Designing Cities, Shaping Lives: Urbanity in Ancient North Africa and its Mediterranean Context

This project analyses the planning and development processes of cities, while taking on the neglected aspects of their quotidian use and perception, focusing on the cities of North Africa in a broad chronological framework between the 1st and the 6th centuries AD. How were cities settled and how did they develop during the Roman and Late Antique periods? How did daily practices evolve regarding new forms and characteristics of city life? How did climate, environment and water resources evolve and impact city development? The aim of this investigation is to appreciate how people transformed and appropriated cities and, in return, how new configurations led to changes in daily usage and perception of public and private spaces. With a holistic approach, the project will be based on the study of topographic, architectural and archaeological documentation, alongside juridical, literary and epigraphic sources, with a specific focus on the ancient city of Sufetula in Tunisia. It will also investigate environmental aspects related to the wider interests of the ROOTS cluster.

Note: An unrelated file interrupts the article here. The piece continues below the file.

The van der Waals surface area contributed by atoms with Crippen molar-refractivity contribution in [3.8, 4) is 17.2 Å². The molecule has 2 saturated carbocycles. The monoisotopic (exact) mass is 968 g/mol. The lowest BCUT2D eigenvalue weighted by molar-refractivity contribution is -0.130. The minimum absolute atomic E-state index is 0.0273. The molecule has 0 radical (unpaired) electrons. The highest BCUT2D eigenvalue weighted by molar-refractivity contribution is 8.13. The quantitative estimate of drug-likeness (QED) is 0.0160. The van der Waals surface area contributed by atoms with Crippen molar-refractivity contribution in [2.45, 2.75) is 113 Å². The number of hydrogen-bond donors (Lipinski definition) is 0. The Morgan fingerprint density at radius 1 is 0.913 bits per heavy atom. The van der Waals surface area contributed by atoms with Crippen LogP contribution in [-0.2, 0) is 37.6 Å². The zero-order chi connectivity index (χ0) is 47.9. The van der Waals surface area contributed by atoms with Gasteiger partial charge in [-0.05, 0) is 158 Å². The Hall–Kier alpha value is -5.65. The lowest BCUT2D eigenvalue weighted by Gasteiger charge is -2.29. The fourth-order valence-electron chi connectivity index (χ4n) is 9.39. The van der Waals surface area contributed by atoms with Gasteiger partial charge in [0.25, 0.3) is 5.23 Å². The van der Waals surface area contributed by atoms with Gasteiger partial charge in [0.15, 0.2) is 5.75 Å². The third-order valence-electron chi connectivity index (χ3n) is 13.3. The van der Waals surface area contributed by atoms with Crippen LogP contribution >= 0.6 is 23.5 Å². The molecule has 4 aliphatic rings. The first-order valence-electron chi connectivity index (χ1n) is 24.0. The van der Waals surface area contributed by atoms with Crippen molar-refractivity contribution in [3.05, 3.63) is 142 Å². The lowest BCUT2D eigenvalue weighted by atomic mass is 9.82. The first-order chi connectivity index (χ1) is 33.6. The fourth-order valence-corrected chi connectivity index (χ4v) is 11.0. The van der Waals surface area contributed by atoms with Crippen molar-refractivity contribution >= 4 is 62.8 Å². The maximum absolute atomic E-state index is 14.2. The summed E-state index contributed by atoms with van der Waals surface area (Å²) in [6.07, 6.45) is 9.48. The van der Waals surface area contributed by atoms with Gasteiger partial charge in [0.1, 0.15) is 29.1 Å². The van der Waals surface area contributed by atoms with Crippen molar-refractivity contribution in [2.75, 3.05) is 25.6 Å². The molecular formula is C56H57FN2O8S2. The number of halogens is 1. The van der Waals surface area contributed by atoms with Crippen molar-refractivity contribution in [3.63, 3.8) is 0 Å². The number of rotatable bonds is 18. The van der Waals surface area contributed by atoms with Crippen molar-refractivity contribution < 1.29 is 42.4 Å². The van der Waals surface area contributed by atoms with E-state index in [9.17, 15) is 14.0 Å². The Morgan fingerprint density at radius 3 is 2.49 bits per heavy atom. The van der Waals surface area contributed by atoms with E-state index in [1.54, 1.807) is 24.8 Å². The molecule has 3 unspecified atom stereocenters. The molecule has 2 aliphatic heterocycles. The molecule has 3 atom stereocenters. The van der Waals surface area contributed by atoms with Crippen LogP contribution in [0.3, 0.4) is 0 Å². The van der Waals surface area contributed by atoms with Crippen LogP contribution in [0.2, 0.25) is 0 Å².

Urban ROOTSSufetula (Sbeitla, Tunisia), decumanus leading to the Capitoline temples (photo: Nicolas Lamare).

Project by Nicolas Lamare




Fieldwork + Activities


Participating Institutions